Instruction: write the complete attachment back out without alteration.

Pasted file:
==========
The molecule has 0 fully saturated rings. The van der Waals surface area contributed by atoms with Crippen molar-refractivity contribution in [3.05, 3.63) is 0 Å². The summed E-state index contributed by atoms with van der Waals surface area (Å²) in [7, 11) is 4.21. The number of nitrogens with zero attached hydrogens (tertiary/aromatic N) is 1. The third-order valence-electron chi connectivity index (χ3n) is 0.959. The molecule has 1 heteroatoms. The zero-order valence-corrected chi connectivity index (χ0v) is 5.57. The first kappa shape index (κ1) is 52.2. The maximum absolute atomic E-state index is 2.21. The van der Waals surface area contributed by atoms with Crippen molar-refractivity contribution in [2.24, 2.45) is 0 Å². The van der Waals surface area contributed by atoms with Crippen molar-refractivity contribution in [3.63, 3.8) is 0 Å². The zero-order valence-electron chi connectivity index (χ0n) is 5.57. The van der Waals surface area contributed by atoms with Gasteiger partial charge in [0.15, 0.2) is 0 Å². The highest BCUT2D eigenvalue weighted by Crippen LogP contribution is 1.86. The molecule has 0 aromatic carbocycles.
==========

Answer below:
The molecule has 0 fully saturated rings. The van der Waals surface area contributed by atoms with Crippen molar-refractivity contribution in [3.05, 3.63) is 0 Å². The summed E-state index contributed by atoms with van der Waals surface area (Å²) in [7, 11) is 4.21. The number of nitrogens with zero attached hydrogens (tertiary/aromatic N) is 1. The third-order valence-electron chi connectivity index (χ3n) is 0.959. The molecule has 1 heteroatoms. The zero-order valence-corrected chi connectivity index (χ0v) is 5.57. The first kappa shape index (κ1) is 52.2. The maximum absolute atomic E-state index is 2.21. The van der Waals surface area contributed by atoms with Crippen molar-refractivity contribution in [2.24, 2.45) is 0 Å². The van der Waals surface area contributed by atoms with Crippen molar-refractivity contribution in [3.63, 3.8) is 0 Å². The zero-order valence-electron chi connectivity index (χ0n) is 5.57. The van der Waals surface area contributed by atoms with Gasteiger partial charge in [0.15, 0.2) is 0 Å². The highest BCUT2D eigenvalue weighted by Crippen LogP contribution is 1.86. The molecule has 0 aromatic carbocycles.